British Tax Stamp – Taxation without Representation
This British Newspaper bears a Tax Stamp used in the British Isles. The 1765 Stamp Act required documents to be printed on paper that was taxed. An elaborate emblem that included royal symbols was needed to be printed or attached to documents and papers. The paper was stamped in Britain, sent to the colonies and sold by government-appointed officials. The emblem proved that tax had been paid. The American Colonists argued that only their local colonial assemblies could enact such a tax. The Stamp Act was one of the catalysts for the American Revolution.
The British Parliament passed the Stamp Act in March in 1765, which imposed direct taxes on the colonies for the first time. All official documents, newspapers, almanacs, pamphlets, and decks of playing cards were required to have the stamps.
The colonists objected because they had no representation in the Parliament. In 1765, the Sons of Liberty formed and used public demonstrations, boycott, and violence to make sure that the British tax laws were unenforceable. In Boston, the Sons of Liberty burned the records of the vice-admiralty court and looted the home of chief justice. Several colonial legislatures called for united action, and nine colonies sent delegates to the Stamp Act Congress in New York City in October 1765. A “Declaration of Rights and Grievances,” stating that taxes passed without representation violated their rights as Englishmen.
Colonists went further and started boycotting imports of British merchandise. Massachusetts was declared in a state of rebellion in 1775, and the British garrison was ordered to disarm the rebels and arrest their leaders. These orders led to the Battles of Lexington and Concord, which marked the start of the military campaign of the American Revolution.
Stamp Act of 1765
The Stamp Act of 1765 was an Act of the Parliament of Great Britain which imposed a direct tax on the British colonies in America. It required that many printed materials in the colonies be produced on stamped paper produced in London, carrying an embossed revenue stamp.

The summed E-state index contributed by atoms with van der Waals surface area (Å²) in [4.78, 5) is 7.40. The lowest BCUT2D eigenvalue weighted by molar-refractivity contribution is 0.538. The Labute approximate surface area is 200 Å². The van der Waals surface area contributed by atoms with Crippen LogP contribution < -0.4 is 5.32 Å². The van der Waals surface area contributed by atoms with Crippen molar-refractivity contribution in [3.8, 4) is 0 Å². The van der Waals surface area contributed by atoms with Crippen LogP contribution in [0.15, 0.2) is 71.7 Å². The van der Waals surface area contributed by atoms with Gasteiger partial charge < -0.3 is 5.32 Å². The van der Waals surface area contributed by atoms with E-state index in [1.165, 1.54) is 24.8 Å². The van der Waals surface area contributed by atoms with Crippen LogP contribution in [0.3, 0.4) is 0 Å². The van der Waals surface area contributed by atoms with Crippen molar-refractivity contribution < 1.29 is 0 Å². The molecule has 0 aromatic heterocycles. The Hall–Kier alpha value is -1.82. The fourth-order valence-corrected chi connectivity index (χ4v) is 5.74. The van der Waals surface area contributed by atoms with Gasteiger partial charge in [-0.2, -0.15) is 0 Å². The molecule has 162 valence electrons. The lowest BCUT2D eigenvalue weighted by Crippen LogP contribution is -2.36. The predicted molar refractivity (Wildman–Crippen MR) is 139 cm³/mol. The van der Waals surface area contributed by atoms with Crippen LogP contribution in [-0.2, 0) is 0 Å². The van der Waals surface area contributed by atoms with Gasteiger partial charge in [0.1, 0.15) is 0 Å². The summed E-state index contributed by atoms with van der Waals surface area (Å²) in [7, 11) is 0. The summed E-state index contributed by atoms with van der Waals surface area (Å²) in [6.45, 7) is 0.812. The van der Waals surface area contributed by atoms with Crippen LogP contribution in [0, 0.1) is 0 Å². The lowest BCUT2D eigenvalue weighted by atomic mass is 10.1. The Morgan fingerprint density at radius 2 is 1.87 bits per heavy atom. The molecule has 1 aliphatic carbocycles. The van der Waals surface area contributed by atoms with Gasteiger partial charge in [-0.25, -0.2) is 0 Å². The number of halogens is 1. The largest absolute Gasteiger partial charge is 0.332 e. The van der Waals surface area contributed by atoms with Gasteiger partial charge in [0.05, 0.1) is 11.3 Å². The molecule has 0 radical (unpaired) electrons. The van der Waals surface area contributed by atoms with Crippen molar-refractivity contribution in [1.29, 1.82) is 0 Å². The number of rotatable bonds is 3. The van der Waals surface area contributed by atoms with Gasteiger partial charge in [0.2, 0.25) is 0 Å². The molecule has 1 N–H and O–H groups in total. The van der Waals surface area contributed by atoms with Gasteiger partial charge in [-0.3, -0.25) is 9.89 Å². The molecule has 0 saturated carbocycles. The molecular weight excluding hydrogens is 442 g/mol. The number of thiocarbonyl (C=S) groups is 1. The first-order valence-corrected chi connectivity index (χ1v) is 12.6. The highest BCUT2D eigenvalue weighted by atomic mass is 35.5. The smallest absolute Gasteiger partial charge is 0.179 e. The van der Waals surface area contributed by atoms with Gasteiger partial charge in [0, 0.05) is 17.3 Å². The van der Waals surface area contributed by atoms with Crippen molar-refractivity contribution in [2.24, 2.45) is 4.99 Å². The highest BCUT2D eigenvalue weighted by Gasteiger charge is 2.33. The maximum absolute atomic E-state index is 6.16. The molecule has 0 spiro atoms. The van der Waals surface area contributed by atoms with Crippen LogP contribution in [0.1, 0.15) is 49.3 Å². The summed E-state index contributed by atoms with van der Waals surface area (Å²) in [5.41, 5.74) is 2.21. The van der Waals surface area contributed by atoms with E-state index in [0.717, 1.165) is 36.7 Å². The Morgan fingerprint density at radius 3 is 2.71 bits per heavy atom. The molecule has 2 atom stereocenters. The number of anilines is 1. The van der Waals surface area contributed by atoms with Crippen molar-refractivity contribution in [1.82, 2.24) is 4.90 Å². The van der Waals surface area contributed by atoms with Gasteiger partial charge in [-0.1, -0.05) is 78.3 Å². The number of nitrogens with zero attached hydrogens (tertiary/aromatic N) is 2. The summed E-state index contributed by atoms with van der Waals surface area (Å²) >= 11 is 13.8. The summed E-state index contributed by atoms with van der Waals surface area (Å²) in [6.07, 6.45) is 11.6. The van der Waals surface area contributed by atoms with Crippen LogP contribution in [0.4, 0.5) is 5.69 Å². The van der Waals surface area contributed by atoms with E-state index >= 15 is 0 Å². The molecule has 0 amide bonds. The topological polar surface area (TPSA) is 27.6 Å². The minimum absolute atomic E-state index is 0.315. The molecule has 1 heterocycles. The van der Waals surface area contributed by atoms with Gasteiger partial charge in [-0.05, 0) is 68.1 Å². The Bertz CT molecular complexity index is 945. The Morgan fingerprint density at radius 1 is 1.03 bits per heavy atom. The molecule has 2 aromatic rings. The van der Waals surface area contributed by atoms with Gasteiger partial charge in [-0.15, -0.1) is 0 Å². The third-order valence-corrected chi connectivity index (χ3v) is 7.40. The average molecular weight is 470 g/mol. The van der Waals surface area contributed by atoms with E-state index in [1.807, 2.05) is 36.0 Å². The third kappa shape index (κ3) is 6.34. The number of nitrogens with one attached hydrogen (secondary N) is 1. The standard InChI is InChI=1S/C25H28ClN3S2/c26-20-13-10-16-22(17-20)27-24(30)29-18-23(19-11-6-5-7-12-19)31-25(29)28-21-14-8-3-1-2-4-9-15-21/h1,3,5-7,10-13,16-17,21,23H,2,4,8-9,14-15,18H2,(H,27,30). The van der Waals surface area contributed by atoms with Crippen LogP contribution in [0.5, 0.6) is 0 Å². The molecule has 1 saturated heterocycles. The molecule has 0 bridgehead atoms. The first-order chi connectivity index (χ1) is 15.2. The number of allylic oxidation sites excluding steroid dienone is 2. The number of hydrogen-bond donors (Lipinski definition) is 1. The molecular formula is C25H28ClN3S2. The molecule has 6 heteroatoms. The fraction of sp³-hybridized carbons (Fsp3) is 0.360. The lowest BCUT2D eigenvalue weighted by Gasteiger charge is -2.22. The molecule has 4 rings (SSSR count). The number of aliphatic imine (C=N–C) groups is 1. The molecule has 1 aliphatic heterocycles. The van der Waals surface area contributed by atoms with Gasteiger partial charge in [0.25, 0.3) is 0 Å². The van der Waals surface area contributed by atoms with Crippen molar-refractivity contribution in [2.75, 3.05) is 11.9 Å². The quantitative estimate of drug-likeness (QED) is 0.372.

Printed materials included legal documents, magazines, cards, newspapers, and other types of paper used throughout the colonies. It also had to be paid in British currency, not in colonial paper money.
Many aspects of the resistance to the Stamp Act of 1765, provided the confidence and experience for future resistance and encouraged the activities of the Sons of Liberty and merchants in organizing opposition. The Stamp Act Congress of 1765 was a predecessor to the later Continental Congresses, which oversaw the establishment of American Independence.
British Newspaper with a Tax Stamp
- Name: British Newspaper with a Tax Stamp
- Original Location: American Colonies
- Made: 1766
- Material: Paper and Ink
- Museum: Museum of the American Revolution
A Tour of the Museum of the American Revolution
- George Washington’s War Tent
- “The March to Valley Forge” by William Brooke Thomas Trego
- Proclamation of Rebellion, August 23, 1775
- Proclamation by William Howe, General, and Commander-in-Chief
- “Common Sense” by Thomas Paine
- “Poems on Various Subjects, Religious and Moral” by Phillis Wheatley
- Inn Sign from The “General Wolfe” Tavern
- British Newspaper with a Tax Stamp
A Tour of the Top Museums in the USA
- Museums in New York
- Museums in Washington, D.C.
- Museums in Boston
- Museums in Los Angeles
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- Museums in Philadelphia
- Museums in Wilmington
- Museums in Houston
- Museums in Honolulu
- Museums in Columbus
- Museums in New Haven
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- Museums in Massachusetts
- Museums in Buffalo, New York
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- Museums in Indianapolis
- Museums in Denver
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- Museums in Cincinnati
- American Proverbs and Quotes
“Be courteous to all, but intimate with few,
and let those few be well tried before you give them your confidence.”
– George Washington
Photo Credit: 1) GM